The Allan Line also carried immigrants under government subsidy. By 1859 service was on a weekly basis and Allan reported his capital investment in the company at £3.5 million.

Railway business

Though slow to move into the railway business, by the 1870s Allan had become Canada’s most flamboyant railway entrepreneur. He created a syndicate to build the national railway, promised as a condition of British Columbia joining Confederation. To get the contract, he bribed Prime Minister Sir John A. Macdonald, suscribing over $350,000 for Macdonald's re-election campaign in 1872, but the Pacific scandal (and Macdonald's defeat) ended his dreams of supremacy in the railway business. Howvever, through his bank, the Merchant's Bank of Canada, he still financed and maintained a vested interest in many of the Canadian railway companies.

Merchant's Bank of Canada

While still in his thirties Allan became a director of the Bank of Montreal and remained on the board for ten years (1847–57). He also held significant shares in the Commercial Bank of Canada, the Bank of Upper Canada, the Maritime Bank of the Dominion of Canada and the City Bank of Montreal. He was a director of the Montreal Credit Company and president of the Provincial Permanent Building Society which became the Provincial Loan Company in 1875.

To service his financial needs and as a source of capital, Allan established the Merchants’ Bank of Canada. Run as a family business, it was chartered in 1861 but did not open until 1864. Allan served as president of the bank until his death when he was succeeded by his brother, Andrew. The bank soon became known as one of Canada's most aggressive. They took over the failing Commercial Bank of Canada and by the mid 1870's had branches in New York and London.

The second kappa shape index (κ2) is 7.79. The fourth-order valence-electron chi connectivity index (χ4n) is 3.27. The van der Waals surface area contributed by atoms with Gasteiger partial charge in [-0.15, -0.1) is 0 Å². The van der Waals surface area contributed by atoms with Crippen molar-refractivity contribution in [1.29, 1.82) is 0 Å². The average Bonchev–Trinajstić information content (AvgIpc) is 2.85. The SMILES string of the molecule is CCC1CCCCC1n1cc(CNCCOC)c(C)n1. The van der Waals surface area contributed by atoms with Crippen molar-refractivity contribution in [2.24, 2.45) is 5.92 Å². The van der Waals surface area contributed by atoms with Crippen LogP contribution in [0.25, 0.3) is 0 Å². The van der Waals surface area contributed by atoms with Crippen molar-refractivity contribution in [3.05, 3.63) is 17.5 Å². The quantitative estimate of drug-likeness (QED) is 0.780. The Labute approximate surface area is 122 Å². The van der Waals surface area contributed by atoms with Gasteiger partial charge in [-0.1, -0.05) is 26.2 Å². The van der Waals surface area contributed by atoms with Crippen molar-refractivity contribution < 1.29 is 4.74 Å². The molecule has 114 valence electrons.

The Merchant's Bank on St. James Street, Montreal, 1870

Allan's association with the bank facilitated his growth in other profitable ventures. Allan had interests in new communications technology,[2] manufacturing,[2] and mining.[3] In 1852, he became president of the Montreal Telegraph Company,[3] ultimately selling MTC's "telephone plant" to Bell Telephone for $75,000.[3] He also established coal mines in Nova Scotia and factories for textiles, shoes, paper, tobacco, and iron and steel in Central Canada.[3]

Family life and death

In 1844 Hugh Allan married Caroline Matilda Smith, the daughter of John Smith, one of Montreal's wealthiest dry goods merchants. They brought up a family of nine daughters and four sons. In 1860 Hugh bought the estate of Simon McTavish and demolished the old manor house that stood there to make way for his new home, Ravenscrag, a sumptuous Italian Renaissance house on the slopes of Mount Royal. The house, which rivalled only Dundurn Castle in scale and grandeur, was completed in three years in 1863, and the ballroom alone could comfortably accommodate several hundred guests. After his death it was lived in by the Allan's second son, H. Montagu Allan, until he donated it to the Royal Victoria Hospital, Montreal in 1940.

Hugh Allan was knighted by Queen Victoria in 1871,[3]. He died in 1882 whilst visting relatives in Edinburgh, of a heart attack, soon after his wife's death. His remains were brought back to Montreal where he is was buried.[2]. Sir Hugh Allan was one of the wealthiest men in the world at his death. The shipping line was continued by his brother Andrew Allan (1822-1901) before being passed on to Hugh's second second son [4] H. Montagu Allan.

External links

Sources

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Notes

  1. ^ [1]
  2. ^ a b c McCallum, p.63.
  3. ^ a b c d e McCallum, p.64.
  4. ^ Farr, D.M.L. "Allan, Sir Hugh Andrew Montagu", op.cit., p.64.

References